March 10, 2015

Grace is Strong Enough to Hold You

A few weeks ago, I sat waiting in a quiet room at my doctor's office and, without warning, I was overcome with the idea that I NEEDED TO COMPLETELY RE-WRITE MY BOOK. The thought screamed in capital letters, all the things I could have written and should have written flooded my mind, and I panicked thinking of all those books coming off the printer and shipped out in little Amazon boxes.

And then last week I went to Texas to teach several groups of women about God's grace. I'd prepared my talk long before, but as I prepared to speak to the first group, I looked down at my notes and they appeared ridiculous and scribbly. The panic immediately came back, telling me adamantly that I HAVE THIS GRACE THING ALL WRONG and I DON'T HAVE ANY IDEA WHAT I'M TALKING ABOUT.
Can you tell from the screaming letters what I've worried about with this book? I've worried that I would somehow misconstrue grace, that my words would cause someone to cheapen and take advantage of it, and that my Jesus would be misrepresented. I've known all along where the pushback would be, but I didn't expect that I'd so often have to defend the extent and power of God's grace to myself.

Because what I'm writing and saying out loud is that God's grace is for our salvation and our sanctification, that God is willingly the responsible party when it comes to our spiritual birth and growth, and that we really have no ability to create spiritual fruit through our self-effort. Do you know what this means? This means that God's grace in sending Jesus to die and resurrect is a grace that teaches, leads, and helps us for life. It means that God's grace is so rich toward us that He gave us a Helper, because He knew we are spiritually impotent without Him living the Christian life in us. It means freedom from bootstrap religion, freedom from self-conviction, freedom from setting up fearful parameters for ourselves, freedom from seeking God's approval (because we have it), and freedom from striving.

And that's just where I question it. I know my response to grace is to present myself to God and receive it joyfully each day, just as a child receives a birthday present. But can salvation and sanctification truly be that simple? If I fall back into grace and just enjoy it, will it really well up and compel me to obedience or will I end up taking advantage of the gift? Can I trust the love of God and His grace toward me to be powerful enough to change my life or should I go back to trying to change on my own? Can I trust the Holy Spirit to convict me and draw me toward God or should I go on trying to act as my own Holy Spirit?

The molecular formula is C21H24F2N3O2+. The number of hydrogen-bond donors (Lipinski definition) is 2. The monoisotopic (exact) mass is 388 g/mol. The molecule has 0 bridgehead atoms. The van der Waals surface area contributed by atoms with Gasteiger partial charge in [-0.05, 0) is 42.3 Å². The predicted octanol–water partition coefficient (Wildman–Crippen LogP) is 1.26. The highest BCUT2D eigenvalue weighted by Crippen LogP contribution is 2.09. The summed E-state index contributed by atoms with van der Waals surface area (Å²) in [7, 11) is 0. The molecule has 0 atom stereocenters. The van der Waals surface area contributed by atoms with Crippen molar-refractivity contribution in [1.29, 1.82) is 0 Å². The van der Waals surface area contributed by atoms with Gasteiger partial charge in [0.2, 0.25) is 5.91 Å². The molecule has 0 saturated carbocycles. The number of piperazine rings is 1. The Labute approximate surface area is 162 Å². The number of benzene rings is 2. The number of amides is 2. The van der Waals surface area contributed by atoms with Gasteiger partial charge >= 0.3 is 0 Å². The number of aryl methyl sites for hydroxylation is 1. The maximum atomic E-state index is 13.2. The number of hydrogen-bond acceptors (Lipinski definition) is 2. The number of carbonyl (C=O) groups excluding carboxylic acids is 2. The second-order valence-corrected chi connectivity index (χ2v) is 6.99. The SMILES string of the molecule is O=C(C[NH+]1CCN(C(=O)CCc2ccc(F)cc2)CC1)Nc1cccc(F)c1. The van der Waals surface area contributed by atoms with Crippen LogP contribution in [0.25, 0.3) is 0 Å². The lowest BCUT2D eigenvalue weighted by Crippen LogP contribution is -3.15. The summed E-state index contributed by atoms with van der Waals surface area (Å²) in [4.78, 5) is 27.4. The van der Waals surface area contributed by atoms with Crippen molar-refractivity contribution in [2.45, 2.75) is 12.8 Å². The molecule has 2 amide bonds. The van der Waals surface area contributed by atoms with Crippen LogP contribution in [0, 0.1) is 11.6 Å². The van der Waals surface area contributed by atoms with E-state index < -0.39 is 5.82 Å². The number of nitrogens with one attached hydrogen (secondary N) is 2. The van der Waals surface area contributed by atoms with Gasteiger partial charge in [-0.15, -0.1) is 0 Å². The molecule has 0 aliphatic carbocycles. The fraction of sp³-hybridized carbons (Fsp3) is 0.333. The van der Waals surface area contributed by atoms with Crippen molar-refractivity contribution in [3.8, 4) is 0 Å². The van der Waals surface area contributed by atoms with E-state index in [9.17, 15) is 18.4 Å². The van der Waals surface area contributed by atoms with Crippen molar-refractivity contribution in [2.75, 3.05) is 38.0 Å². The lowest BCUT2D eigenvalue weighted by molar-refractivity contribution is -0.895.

The answer is that God's grace really does do what He says it will do. It will compel us away from ourselves to love and serve God and others. Over and over this past week, I keep coming back to how God's grace has truly changed my life. I've grown spiritually in ways that could only have been from His hand and His help. He has sanctified me and is sanctifying me, and it's happened only as I've stubbornly refused to live by self-effort.

I've been asked how I believe grace and holiness fit together, as if they oppose one another. It helps to know that when I speak of grace, I'm not just touching on the forgiveness of sins. I'm speaking about the riches of Christ poured out on us--that we become alive to God, new creations, adopted into God's family, and that we receive all the benefits of that inheritance. One of those benefits is that I am given the Holy Spirit. The Holy Spirit, God indwelling me whose primary role is to lead me to holiness. Holiness, then, is a fruit of the Spirit working in my life (Romans 6:22), a supernatural outworking of receiving God's grace.

I think we tend to have a leadership problem. We'd never say it out loud, but when we think we're the ones in charge of our sanctification, we basically have a low view of God's power and a high view of our own abilities. We trust in our own power to change rather than the power of God. But God provides the only power to grow, and only when we submit to His leadership--and His grace as the means for our growth--will we actually be conformed to Christ. So I'll keep writing it and speaking it. I'll proclaim it until the day I die and dare you to try Him and see:

God really will do what He said He would do. He will grow us. We can fall back into His powerful, extensive grace. 

"He who began a good work in you will carry it on to completion until the day of Jesus Christ." Philippians 1:6

"Now may the God of peace Himself sanctify you completely....He who calls you is faithful, who also will do it." 1 Thessalonians 5:23-24